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|HIST 31505 - American Beauty|
Credit Hours: 3.00. This course explores twentieth-century gender history in the United States through the concept of beauty. Ideals about beauty intersect with politics, economics, technological developments, medical innovations, and nation building. A critical examination of beauty as seen through advertising, pageants, and material culture, yields insight about modern womanhood, everyday life, and identify formation in the twentieth century United States. Typically offered Fall Spring.
3.000 Credit hours
Levels: Graduate, Professional, Undergraduate
Schedule Types: Distance Learning, Lecture
Offered By: College of Liberal Arts
GTC-Humanistic-Artistic, UC-Humanities, Upper Division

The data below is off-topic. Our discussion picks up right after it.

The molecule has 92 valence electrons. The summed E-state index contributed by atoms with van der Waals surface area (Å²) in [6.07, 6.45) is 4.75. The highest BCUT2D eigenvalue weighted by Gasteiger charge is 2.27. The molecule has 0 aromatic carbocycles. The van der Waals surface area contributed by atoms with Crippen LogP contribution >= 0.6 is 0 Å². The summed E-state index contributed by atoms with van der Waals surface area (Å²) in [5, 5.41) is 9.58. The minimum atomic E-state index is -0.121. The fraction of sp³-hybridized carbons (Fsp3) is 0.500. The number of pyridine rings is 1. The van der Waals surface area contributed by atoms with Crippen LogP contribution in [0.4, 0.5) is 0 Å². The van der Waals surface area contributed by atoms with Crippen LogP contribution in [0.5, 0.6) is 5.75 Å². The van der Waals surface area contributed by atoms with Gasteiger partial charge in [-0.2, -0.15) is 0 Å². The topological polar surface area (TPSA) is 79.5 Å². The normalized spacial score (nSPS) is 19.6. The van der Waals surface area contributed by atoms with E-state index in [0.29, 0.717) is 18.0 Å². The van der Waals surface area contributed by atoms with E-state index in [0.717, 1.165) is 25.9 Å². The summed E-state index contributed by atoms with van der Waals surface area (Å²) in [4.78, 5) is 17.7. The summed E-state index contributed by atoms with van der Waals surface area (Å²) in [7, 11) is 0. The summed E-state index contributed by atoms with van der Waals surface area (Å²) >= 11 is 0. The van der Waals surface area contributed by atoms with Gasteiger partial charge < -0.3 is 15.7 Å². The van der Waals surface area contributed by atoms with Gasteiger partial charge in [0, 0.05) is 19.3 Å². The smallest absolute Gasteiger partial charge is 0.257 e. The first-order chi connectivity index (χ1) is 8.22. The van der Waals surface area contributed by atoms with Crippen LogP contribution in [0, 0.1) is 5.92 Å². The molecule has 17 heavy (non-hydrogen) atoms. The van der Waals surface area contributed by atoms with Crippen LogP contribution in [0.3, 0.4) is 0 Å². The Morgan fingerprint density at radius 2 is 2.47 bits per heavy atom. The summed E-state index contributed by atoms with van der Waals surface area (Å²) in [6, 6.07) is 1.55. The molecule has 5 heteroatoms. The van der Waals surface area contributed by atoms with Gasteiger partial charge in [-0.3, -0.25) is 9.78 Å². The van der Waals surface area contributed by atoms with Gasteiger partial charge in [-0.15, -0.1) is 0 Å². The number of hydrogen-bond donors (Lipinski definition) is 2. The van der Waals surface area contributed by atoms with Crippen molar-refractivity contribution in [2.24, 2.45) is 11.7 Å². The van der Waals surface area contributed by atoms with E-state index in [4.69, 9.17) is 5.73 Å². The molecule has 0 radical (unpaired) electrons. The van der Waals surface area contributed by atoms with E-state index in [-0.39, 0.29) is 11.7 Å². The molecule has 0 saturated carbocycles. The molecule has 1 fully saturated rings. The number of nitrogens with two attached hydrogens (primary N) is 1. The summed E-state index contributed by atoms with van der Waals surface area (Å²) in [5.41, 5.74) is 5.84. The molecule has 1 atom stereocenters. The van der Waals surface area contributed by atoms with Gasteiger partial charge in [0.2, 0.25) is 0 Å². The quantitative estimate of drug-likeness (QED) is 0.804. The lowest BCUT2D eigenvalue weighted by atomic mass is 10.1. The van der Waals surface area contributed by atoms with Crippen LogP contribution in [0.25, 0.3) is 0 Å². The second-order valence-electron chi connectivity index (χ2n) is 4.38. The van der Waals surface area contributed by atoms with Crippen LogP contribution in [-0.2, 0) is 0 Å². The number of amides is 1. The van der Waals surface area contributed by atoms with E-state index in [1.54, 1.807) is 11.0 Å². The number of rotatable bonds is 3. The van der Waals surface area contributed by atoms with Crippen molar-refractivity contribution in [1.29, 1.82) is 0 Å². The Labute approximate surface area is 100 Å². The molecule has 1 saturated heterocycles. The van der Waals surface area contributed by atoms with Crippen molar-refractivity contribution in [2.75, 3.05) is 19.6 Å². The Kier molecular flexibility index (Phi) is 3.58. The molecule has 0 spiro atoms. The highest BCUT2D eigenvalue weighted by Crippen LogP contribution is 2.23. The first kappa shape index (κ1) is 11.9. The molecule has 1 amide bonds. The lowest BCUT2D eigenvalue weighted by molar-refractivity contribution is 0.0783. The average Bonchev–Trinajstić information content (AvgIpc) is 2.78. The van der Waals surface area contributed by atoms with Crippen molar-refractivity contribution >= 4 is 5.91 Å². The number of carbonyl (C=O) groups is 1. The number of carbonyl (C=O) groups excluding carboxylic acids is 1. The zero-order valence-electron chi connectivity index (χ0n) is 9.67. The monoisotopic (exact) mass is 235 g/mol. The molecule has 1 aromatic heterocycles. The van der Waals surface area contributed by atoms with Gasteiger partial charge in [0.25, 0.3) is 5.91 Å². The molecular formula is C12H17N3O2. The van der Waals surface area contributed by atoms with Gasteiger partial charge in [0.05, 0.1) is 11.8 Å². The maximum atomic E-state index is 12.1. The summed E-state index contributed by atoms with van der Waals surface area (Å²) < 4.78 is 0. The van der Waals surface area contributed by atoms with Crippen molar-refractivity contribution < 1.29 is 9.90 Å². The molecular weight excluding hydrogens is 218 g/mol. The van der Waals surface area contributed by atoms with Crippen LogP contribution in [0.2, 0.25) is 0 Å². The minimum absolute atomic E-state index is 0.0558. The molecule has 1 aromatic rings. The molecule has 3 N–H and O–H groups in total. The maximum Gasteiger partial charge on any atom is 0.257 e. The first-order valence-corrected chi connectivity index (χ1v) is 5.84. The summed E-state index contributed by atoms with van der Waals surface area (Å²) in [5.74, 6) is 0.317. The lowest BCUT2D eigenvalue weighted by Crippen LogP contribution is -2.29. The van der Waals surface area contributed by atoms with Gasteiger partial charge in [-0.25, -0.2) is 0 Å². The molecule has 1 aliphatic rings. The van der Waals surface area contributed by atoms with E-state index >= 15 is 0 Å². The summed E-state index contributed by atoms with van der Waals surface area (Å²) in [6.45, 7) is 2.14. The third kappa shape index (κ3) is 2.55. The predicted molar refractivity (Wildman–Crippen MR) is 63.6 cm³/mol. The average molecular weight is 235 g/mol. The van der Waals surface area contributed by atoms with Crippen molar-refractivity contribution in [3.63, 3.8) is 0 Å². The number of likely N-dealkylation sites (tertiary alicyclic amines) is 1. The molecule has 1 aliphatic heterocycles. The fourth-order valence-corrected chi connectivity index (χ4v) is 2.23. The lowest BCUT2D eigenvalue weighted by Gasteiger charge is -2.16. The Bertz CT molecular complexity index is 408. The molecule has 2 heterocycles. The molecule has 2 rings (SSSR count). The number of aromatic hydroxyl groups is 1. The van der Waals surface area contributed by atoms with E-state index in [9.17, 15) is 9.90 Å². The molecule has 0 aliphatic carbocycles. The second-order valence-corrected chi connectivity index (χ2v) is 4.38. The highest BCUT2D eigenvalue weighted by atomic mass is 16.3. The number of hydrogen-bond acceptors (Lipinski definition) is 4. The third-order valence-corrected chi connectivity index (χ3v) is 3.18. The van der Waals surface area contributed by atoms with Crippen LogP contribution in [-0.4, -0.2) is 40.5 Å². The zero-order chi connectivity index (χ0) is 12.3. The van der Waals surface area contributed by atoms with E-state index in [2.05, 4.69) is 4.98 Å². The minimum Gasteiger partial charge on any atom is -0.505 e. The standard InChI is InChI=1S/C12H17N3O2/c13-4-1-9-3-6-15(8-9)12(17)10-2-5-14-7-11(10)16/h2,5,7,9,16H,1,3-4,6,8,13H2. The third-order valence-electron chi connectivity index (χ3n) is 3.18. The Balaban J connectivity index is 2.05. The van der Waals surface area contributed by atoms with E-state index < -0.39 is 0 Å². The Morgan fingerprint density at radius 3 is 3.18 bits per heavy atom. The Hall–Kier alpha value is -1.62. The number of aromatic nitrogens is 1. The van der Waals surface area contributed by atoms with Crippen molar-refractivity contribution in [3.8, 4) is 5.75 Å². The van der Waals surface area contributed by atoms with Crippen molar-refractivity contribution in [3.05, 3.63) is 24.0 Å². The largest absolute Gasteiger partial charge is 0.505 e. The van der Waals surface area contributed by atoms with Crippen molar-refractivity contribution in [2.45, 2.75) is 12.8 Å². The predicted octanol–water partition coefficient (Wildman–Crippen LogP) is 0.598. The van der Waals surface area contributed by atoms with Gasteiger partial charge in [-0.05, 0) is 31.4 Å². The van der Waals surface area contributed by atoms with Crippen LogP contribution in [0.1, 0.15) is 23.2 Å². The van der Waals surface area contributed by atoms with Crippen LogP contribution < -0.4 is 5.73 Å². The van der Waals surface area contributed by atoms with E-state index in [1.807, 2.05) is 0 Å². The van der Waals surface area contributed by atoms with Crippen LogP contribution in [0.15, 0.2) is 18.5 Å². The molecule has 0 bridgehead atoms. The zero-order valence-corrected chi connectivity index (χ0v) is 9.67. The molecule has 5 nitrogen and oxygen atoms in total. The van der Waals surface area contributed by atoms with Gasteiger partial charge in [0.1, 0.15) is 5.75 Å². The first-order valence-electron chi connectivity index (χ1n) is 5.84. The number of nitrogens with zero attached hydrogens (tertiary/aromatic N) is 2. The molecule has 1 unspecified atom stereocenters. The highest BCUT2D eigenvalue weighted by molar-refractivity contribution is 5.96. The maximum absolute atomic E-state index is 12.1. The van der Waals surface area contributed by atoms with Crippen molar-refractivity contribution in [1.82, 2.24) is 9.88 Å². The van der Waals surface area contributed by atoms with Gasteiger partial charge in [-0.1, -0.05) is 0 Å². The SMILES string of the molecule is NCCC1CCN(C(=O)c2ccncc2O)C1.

May be offered at any of the following campuses:
Learning Outcomes: 1. Appreciate the ways that beauty has been pursued by individuals, health practitioners, corporations, and media cultures since 1900. 2. Understand and recognize how assumptions about gender have influenced the way that beauty is constructed and experienced at different places and times. 3. Think historically and critically about the culture consequences of technologies related to beauty. 4. Think historically and critically about approaches to the study of beauty in modern American history. 5. Understand the difference between secondary and primary sources. 6. Analyze and interpret primary documents related to beauty cultures. 7. Understand the competing and conflicting nature of historical interpretation. 8. Sharpen critical reading, thinking, writing, and discussion skills.
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